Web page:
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Gulati denies saying Pekerman would soon be hired to replace Arena.

Myernick, 51, dies four days after suffering heart attack.

McBride retires from international competition.

Arena is hired by Red Bulls to revive flagging fortunes.

Arena was not fired for failure, but need of new direction.

Reyna confirms his retirement from national team after fourth World Cup ends.

Ghana uses disputed penalty kick to end American World Cup 2-1.

Bad penalty call punctuates ineptitude as U.S. World Cup ends.

Without a shot on goal, Americans manage 1-1 World Cup draw with Italy.

U.S. World Cup hopes get boost from heroic 1-1 draw with Italy.

Koller, Rosicky lead Czechs to 3-0 World Cup rout of Americans.

With stakes high, U.S. comes out flat and is thrashed by Czechs.

Visit to Hamburg City Hall follows easy day of training.

Americans again have trouble scoring, but McBride finishes Latvia.

U.S. reserves have little difficulty in disposing of Venezuela.

Knee injury shelves Gibbs, Berhalter joins World Cup effort; Reyna appears OK.

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U.S. men

Bradley to become interim coach, Klinsmann is not out of picture.

Bob Bradley
Bob Bradley will serve as interim coach for the United States men, presumably for a five-month period
-- Chivas USA web site photo --

(Friday, December 8, 2006) -- With Jürgen Klinsmann withdrawing his name from consideration for the vacant job of manager of the United States men, Bob Bradley will become interim U.S. coach today, it is expected.

The U.S. Soccer Federation has scheduled a media phone conference for Friday with the organization's president Sunil Gulati "to make an important announcement on the search for the next head coach of the U.S. men's national team," a USSF press release said.

Bradley, it is believed will be asked to lead the team for a period of five months. This presumably would be to allow him to keep his job as coach of Major League Soccer's Chivas USA.

This turn of events does not mean Klinsmann will not eventually become manager of the U.S. men. The star striker for Germany in three World Cups, including the 1990 champion, Klinsmann became manager of his national team, leading it to third place in this summer's Cup.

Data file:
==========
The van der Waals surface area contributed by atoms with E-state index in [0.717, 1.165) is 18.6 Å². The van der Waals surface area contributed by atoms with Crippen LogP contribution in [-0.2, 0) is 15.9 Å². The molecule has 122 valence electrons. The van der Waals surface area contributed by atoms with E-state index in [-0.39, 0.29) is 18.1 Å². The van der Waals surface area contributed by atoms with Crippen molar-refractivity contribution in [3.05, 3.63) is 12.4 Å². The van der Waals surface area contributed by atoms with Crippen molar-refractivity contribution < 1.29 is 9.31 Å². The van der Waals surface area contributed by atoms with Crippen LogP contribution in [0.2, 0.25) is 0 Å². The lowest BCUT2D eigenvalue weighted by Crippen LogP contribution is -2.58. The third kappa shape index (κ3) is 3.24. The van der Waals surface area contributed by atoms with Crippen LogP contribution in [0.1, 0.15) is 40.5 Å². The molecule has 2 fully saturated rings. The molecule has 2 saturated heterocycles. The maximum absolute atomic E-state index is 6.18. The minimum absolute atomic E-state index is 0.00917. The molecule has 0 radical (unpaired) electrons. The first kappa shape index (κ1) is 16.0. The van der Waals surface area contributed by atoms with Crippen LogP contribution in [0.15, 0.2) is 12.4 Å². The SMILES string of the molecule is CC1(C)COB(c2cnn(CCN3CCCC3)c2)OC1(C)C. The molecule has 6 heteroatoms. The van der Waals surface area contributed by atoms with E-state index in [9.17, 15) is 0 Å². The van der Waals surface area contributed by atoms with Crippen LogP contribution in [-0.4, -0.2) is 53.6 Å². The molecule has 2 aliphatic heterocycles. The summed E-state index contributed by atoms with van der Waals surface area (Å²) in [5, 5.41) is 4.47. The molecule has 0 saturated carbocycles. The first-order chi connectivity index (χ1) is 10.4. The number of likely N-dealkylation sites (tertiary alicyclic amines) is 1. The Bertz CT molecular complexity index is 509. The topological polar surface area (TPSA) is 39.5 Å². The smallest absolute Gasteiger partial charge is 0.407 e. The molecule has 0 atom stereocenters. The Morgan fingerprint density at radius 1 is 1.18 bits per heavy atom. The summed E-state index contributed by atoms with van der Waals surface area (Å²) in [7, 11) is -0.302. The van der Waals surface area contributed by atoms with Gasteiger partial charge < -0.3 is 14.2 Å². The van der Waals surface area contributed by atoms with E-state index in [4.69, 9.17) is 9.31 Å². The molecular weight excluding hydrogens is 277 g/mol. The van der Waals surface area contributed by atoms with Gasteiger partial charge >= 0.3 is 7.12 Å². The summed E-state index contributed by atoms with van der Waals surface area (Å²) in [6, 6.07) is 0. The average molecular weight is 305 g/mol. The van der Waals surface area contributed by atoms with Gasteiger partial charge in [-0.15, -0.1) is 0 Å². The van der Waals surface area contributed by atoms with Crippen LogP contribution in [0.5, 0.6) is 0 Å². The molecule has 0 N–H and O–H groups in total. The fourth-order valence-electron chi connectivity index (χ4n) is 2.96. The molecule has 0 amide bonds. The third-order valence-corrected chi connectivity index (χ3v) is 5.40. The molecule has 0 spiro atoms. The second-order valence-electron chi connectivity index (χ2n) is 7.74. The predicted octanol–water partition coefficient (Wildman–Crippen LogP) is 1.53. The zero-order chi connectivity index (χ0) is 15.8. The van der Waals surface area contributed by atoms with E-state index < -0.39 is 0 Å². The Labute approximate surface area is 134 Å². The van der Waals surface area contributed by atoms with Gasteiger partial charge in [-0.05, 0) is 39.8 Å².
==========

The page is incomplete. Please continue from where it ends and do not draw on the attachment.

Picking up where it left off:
He resigned soon after, saying he was not interested in taking another coaching job any time soon, choosing instead to take a long period to recuperate from the stress. However, after Bruce Arena was fired July 14 following the Americans' disappointing performance and first-round World Cup exit, Klinsmann immediately became the leading candidate.

Calling Newport Beach, Calif., his home -- a fact that infuriated Germans -- he was a regular figure at The Home Depot Center in nearby Carson, the U.S.'s main training ground. He also has the extensive international experience as coach and player, yet is fluent in English and familiar with the American way of life and approach to soccer.

Communication between Gulati and Klinnsman was ongoing, though both parties went to great lengths to deflect rumors that a deal was forthcoming. Salary and control were major issues to be negotiated with Klinsmann requiring a contract far greater than had ever been paid to a U.S. coach, one that would call for an annual pay package worth as much as $3 million per year.

Those talks ended yesterday when Klinsman sent an e-mail to the media reading, "Sunil and I have concluded our discussions about the U.S. men's national team program and I have withdrawn my name from consideration as coach. I'm not going to go into details about our conversations. But, I certainly want to wish the next coach of the U.S. men's national team much success, and I want to, also, thank Sunil for the opportunity to exchange ideas."

None of the events would seem to rule out the possibility of Klinsmann being hired in the future. Qualifying for the 2010 World Cup does not begin until 2008, a year Klinsmann once indicated would be a good time for him to re-enter the coaching world.

Bradley would be an odd choice to replace Arena on a full-time basis. When he let Arena go, Gulati indicated he wanted U.S. Soccer to head in a new direction. Bradley is one of Arena's closest friends and Arena was Bradley's mentor in many ways.

Bradley was Arena's assistant in D.C. United in 1996-97 and also his top aide with the 1996 U.S. Olympic team.

Bradley became coach of the expansion Chicago Fire and immediately led the club to the MLS and U.S. Open Cup titles in his first season. After the 2002 season, he resigned to become coach of the MetroStars in his home state of New Jersey, a club that fired him with three games remaining in the 2005 season.

Bradley had coached in the state for 12 years at Princeton before joining Arena at D.C. United. It was as college coaches -- Arena was at Virginia -- where he and Bradley built their strong relationship. Arena and Klinsmann are also said to be good friends.

Bradley was hired this year to coach Chivas, a team that went 4-22-6 in its inaugural 2005 season. In his one season, he turned the club around. The club finished third in the MLS Western Conference at 10-9-13 and made the playoffs.

His 124 regular-season victories are most for an MLS coach and he added 14 more in the playoffs.

It is not unprecedented for the USSF to elevate an interim national-team coach to a full-time position. Greg Ryan was hired on an interim basis to replace April Heinrichs, and led the U.S. women to four shutout victories and the Algarve Cup title in March 2005 in Portugal.

He quickly was elevated to head coach and his team is now 25-0-5 during his tenure.

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